Re: RTO Challenges

From: Jonathan Lewis <jonathan_at_jlcomp.demon.co.uk>
Date: Tue, 27 Mar 2018 10:13:53 +0000
Message-ID: <LO1P123MB09776E10CD9B888BFA6B4670A5AC0_at_LO1P123MB0977.GBRP123.PROD.OUTLOOK.COM>


I think the answer comes in two parts.

There are companies that haven't done a proper analysis of RTO for different disasters and haven't considered simple time calculations for time to restore, volume to recover.

Companies who have done the analysis don't expect to recover "sufficiently large" databases to the original machine but use a standby strategy that allows minimum file shipping and recovery .

Regards
Jonathan Lewis



From: oracle-l-bounce_at_freelists.org <oracle-l-bounce_at_freelists.org> on behalf of Dominic Brooks <dombrooks_at_hotmail.com> Sent: 27 March 2018 10:51:47
To: ORACLE-L
Subject: RTO Challenges

Iím not a DBA as such and Iíve always skipped over most of the chapters on RMAN etc so very grateful for expert opinions on this please.

  1. We have multi-TB DBs, as everyone does.
  2. The message from DBA policies is that we can only restore at 2 TB per hour.
  3. We have an RTO of 2 hours

As a result, there is a wide initiative pushed down onto application teams that there is therefore an implied 4TB limit to any of the critical applicationsí databases, in the event that we run into those scenarios where we need to restore from backup.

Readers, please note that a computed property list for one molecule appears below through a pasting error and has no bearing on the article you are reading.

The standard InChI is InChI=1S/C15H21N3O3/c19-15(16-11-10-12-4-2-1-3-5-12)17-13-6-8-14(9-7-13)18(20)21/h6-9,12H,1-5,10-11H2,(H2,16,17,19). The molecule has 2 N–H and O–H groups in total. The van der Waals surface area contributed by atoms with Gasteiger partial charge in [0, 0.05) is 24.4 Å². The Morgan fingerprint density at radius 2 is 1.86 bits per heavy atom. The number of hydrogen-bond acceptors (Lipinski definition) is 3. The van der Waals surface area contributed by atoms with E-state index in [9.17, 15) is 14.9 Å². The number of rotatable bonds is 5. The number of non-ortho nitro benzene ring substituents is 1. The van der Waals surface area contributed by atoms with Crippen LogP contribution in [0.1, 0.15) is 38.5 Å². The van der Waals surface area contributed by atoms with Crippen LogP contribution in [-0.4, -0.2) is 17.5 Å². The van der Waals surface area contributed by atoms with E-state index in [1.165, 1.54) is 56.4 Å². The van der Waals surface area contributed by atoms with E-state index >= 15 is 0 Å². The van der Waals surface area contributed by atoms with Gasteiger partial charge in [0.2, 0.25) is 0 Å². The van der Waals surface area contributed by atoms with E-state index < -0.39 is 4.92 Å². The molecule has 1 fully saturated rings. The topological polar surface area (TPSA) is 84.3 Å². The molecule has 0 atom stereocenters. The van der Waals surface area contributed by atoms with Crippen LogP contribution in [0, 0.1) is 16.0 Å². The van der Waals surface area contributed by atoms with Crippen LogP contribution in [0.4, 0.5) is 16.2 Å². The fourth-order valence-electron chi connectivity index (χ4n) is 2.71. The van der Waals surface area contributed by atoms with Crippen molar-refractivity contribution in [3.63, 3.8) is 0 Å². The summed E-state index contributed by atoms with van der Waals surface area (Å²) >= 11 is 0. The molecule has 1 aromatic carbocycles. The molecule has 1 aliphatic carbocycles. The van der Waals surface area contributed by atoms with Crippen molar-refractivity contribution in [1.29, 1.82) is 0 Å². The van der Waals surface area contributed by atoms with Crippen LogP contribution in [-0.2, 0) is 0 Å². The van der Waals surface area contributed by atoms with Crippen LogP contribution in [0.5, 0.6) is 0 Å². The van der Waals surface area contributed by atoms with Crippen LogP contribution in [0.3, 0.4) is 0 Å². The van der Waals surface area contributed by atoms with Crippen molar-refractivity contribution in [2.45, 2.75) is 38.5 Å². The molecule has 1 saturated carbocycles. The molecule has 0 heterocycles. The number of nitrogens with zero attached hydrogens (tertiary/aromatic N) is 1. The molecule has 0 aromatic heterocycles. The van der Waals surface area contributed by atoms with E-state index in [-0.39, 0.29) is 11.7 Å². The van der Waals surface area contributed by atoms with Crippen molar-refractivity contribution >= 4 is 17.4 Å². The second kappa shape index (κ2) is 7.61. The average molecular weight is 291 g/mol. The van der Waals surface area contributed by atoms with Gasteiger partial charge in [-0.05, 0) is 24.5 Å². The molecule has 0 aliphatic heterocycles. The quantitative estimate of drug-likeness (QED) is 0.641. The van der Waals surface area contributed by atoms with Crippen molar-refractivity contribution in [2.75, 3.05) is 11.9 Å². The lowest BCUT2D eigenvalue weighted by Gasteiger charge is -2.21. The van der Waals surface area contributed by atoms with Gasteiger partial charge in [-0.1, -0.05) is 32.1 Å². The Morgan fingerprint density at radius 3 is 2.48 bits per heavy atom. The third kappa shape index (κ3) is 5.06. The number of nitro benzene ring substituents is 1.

Initially, the infrastructure-provided solution was ZDLRA, for which our firmís implementation thereof was initially promising a 4TB per hour restore rate but in practice is delivering the above 2TB per hour restore rate, and this is the figure used to the DBAs as a key input into this generic firm-wide policy.

My thoughts are that this is still an infrastructure issue and there are probably plenty of alternative infrastructure solutions to this problem. But now it is being presented as an application issue. Of course applications should all have hygienic practice in place around archiving and purging, whilst also considering regulatory requirements around data retention, etc, etc.

But it seems bizarre to me to have this effective database size limit in practice and Iím not aware of this approach above being common practice. 4TB is nothing by todayís standards.

Am I wrong?
What different approaches / solutions could be used?

Thanks

Regards,
Dominic

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Received on Tue Mar 27 2018 - 12:13:53 CEST

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